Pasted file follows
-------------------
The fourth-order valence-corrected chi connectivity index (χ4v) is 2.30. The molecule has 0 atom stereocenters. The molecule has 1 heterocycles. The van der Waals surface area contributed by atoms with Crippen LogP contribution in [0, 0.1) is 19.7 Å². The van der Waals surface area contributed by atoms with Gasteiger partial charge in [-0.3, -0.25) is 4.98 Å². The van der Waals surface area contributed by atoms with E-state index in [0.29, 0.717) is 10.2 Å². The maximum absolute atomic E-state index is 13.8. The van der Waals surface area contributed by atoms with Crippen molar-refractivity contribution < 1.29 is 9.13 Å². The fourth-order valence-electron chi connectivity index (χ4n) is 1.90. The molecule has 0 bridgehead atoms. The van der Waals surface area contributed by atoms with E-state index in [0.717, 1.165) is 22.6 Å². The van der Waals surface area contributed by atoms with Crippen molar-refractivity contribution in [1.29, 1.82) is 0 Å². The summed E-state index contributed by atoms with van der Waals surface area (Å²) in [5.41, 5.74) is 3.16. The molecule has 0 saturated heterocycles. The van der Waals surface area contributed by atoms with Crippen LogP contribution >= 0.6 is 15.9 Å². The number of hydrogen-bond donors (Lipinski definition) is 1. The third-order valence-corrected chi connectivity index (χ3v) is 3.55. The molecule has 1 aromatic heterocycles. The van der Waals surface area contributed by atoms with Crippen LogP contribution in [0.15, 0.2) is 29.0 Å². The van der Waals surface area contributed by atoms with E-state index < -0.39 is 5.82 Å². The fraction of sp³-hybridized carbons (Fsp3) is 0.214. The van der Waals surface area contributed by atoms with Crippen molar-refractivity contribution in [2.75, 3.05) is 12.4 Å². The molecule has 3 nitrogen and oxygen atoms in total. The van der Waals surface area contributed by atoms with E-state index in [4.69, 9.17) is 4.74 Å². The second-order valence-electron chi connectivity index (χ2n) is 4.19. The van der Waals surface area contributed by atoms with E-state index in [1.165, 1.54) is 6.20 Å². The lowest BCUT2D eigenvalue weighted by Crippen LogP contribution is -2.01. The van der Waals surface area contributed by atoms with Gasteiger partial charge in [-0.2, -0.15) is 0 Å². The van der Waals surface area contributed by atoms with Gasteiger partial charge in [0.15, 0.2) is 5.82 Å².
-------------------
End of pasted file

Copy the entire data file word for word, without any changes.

The fourth-order valence-corrected chi connectivity index (χ4v) is 2.30. The molecule has 0 atom stereocenters. The molecule has 1 heterocycles. The van der Waals surface area contributed by atoms with Crippen LogP contribution in [0, 0.1) is 19.7 Å². The van der Waals surface area contributed by atoms with Gasteiger partial charge in [-0.3, -0.25) is 4.98 Å². The van der Waals surface area contributed by atoms with E-state index in [0.29, 0.717) is 10.2 Å². The maximum absolute atomic E-state index is 13.8. The van der Waals surface area contributed by atoms with Crippen molar-refractivity contribution < 1.29 is 9.13 Å². The fourth-order valence-electron chi connectivity index (χ4n) is 1.90. The molecule has 0 bridgehead atoms. The van der Waals surface area contributed by atoms with E-state index in [0.717, 1.165) is 22.6 Å². The van der Waals surface area contributed by atoms with Crippen molar-refractivity contribution in [1.29, 1.82) is 0 Å². The summed E-state index contributed by atoms with van der Waals surface area (Å²) in [5.41, 5.74) is 3.16. The molecule has 0 saturated heterocycles. The van der Waals surface area contributed by atoms with Crippen LogP contribution >= 0.6 is 15.9 Å². The number of hydrogen-bond donors (Lipinski definition) is 1. The third-order valence-corrected chi connectivity index (χ3v) is 3.55. The molecule has 1 aromatic heterocycles. The van der Waals surface area contributed by atoms with Crippen LogP contribution in [0.15, 0.2) is 29.0 Å². The van der Waals surface area contributed by atoms with E-state index < -0.39 is 5.82 Å². The fraction of sp³-hybridized carbons (Fsp3) is 0.214. The van der Waals surface area contributed by atoms with Crippen molar-refractivity contribution in [2.75, 3.05) is 12.4 Å². The molecule has 3 nitrogen and oxygen atoms in total. The van der Waals surface area contributed by atoms with E-state index in [4.69, 9.17) is 4.74 Å². The second-order valence-electron chi connectivity index (χ2n) is 4.19. The van der Waals surface area contributed by atoms with E-state index in [1.165, 1.54) is 6.20 Å². The lowest BCUT2D eigenvalue weighted by Crippen LogP contribution is -2.01. The van der Waals surface area contributed by atoms with Gasteiger partial charge in [-0.2, -0.15) is 0 Å². The van der Waals surface area contributed by atoms with Gasteiger partial charge in [0.15, 0.2) is 5.82 Å².